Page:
The selection of Indian-inspired eats at Thali is far-reaching. The menu covers fish vindaloo, ginger lamb curry, and vegetarian daal tarka--lentils simmered in mustard, cumin, and chili. Diners can also sample Chinese-influenced dishes with a list of manchurians that includes cauliflower cooked with tomato, masala, and ginger-garlic sauce. Fifteen types of bread, from unleavened roti to chili garlic naan, accompany dishes and serve as a secondary napkin or tertiary baby hat.
Accomplished chefs trained in India and London whip up Indian dishes in Mint Leaf’s Coral Gables and Miami kitchens. The restaurant imports specialty ingredients straight from India, as well as equipment such as granite stone grinders from Mysore, which help make batter for dosas, uthappams (similar to pizza), and other dishes. House-made cottage cheese mixes with a spinach puree in the saag paneer, and curry leaves and mustard seeds mingle with fish filets in the macchili curry. Nine varieties of flatbreads, from plain naan to kulcha stuffed with onions and coriander, scoop up bites of chicken tikka masala and lamb korma. Bollywood music videos play in the background as customers dine amid Mint Leaf’s Indian art and sculptures, including carved stone statues of the god of bobbleheads.
The servers at Indian Chillies helpfully walk first-timers through the extensive menu. Their suggestions cover a range of timeless and modern dishes, from the tandoori chicken—praised by the Sun Sentinel for its "scrumptious charred exterior"—to Indo-Chinese chow mein. Though the kitchen staff labors over several zesty entrees, they specialize in smaller plates, such as samosas, halal chicken wings, and various flatbreads.
Vegan, vegetarian, and meaty plates satisfy diners of all persuasions, whether they're perusing the menu or loading the buffet onto the back of their truck. As their ears bask in Bollywood tunes, guests can finish up by sipping a mango lassi or savoring gulab jamun, a lightly syruped dessert of milk-and-cottage-cheese balls.
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There's a reason CBS Miami hails Maroosh Mediterranean Restaurant as one of the area's Top Spots for Middle Eastern Food—in fact, there are many. First and foremost is the food: everything from Lebanese and Armenian sausages to charcoal-grilled skewers of lamb and crispy falafel with sides of tahini. The chefs go the extra mile to make the meals as authentic as possible, too, pairing dishes with sides of homemade yogurt and topping their basmati rice with roasted almonds.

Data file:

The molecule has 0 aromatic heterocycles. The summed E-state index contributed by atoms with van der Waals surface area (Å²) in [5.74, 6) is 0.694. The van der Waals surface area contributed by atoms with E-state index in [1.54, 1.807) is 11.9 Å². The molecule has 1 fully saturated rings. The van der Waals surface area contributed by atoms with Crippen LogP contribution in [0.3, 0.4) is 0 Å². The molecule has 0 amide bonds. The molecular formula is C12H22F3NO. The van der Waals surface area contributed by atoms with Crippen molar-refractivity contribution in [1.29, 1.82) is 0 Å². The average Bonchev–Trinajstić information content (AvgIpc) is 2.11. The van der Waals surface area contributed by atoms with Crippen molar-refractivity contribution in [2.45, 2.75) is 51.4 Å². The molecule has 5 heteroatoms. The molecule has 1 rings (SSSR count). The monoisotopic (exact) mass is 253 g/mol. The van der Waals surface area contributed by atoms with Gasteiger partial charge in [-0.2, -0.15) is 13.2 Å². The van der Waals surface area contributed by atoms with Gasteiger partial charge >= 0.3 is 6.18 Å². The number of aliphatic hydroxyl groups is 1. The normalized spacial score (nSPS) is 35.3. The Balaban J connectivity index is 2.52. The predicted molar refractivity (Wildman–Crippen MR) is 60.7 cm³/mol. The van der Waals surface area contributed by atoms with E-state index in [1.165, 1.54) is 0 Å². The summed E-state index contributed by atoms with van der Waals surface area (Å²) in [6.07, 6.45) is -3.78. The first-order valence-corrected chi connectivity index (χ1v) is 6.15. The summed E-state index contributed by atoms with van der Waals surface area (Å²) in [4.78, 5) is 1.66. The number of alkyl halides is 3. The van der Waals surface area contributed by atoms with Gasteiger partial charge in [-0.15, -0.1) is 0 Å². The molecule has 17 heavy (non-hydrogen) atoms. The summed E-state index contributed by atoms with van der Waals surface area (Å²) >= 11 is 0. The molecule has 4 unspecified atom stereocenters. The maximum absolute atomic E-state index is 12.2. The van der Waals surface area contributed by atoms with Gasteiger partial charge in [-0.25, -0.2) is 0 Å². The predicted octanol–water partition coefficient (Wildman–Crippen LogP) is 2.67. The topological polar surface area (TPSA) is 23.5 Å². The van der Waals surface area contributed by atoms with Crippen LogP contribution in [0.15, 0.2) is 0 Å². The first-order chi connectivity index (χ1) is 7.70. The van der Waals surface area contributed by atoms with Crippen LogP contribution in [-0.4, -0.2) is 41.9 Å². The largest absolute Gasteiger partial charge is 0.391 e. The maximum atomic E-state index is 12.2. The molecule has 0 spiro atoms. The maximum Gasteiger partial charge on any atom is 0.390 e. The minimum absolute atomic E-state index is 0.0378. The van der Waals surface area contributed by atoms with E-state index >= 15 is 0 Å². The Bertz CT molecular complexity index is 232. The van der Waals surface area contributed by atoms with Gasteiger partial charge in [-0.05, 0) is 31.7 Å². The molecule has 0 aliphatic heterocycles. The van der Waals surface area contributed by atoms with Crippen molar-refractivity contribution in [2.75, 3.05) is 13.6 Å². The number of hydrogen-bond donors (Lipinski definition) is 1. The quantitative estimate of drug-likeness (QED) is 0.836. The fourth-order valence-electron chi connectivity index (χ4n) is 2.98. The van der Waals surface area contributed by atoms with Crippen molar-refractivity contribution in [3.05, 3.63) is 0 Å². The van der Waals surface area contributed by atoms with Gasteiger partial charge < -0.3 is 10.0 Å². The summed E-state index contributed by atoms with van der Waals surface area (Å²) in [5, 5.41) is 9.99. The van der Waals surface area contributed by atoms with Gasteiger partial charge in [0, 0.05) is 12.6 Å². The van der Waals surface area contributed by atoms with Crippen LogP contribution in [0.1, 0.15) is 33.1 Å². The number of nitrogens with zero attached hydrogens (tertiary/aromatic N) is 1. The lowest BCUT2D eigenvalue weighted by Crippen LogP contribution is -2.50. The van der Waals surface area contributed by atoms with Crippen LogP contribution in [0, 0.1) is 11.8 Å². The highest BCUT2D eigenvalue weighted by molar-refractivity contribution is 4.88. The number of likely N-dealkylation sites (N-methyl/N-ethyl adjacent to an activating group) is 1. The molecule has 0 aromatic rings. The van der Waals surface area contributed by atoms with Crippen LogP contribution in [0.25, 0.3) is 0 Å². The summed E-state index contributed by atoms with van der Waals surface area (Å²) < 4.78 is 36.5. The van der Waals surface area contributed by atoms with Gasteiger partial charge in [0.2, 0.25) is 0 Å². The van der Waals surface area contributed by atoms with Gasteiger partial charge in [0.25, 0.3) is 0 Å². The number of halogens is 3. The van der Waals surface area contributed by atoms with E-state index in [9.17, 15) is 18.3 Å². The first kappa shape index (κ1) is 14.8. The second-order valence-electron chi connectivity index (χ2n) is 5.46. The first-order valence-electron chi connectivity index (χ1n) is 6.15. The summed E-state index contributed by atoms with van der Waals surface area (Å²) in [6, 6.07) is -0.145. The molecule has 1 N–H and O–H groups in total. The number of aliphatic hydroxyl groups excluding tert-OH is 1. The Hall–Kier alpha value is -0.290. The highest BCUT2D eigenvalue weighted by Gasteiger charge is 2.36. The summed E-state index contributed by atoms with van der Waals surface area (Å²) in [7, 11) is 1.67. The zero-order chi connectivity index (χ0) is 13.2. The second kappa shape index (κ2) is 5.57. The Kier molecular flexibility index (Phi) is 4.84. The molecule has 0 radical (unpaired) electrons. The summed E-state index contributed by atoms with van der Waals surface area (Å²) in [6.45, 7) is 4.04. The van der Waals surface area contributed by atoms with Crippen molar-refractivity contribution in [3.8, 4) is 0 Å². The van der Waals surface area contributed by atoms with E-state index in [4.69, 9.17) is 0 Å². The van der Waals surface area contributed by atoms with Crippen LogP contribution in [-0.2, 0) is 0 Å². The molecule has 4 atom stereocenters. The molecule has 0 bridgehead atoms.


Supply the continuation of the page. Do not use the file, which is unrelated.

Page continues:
Yet when recreating the Middle East, Maroosh Mediterranean Restaurant doesn't just stop with the cuisine. The dining room's vibrant collection of pan-Mediterranean accents includes bright red and purple fabrics hanging from the ceiling, an ornate metal chandelier, and framed paintings of musicians and belly dancers. Those paintings even echo reality—the eatery invites belly dancers to perform for private parties, where they mesmerize families and re-inspire chiropractors who've lost their passion.
The seasoned slicers at Bombay Sizzler plate up fresh, made-to-order Indian dishes alongside Pakistani specialties and Bombay-style Chinese cuisine. Housing a trove of nutrition-packed ingredients, the globetrotting menu transports tasters to exotic shores with a cavalcade of starters, including vegetable samosas ($3) and sultry thai soup ($6.99). Sure-handed chefs outfit the Arman steak sandwich ($6.99) with succulent cuts of seasoned beef and a cloak of melted cheese, and the Mongolian ($9.99+) keeps belly-balloons from floating away with anchors made of choice meat, onions, scallions, and a tangy pepper sauce. Awaken sleepy sniffers with the piquant wafts that emanate from the Karahi ($9.99), a spicy tomato curry fused with mutton, or nibble on the tender tenants of a chicken seekh kebab ($8.99) before using bare skewers to point out flaws in a friend's eating form.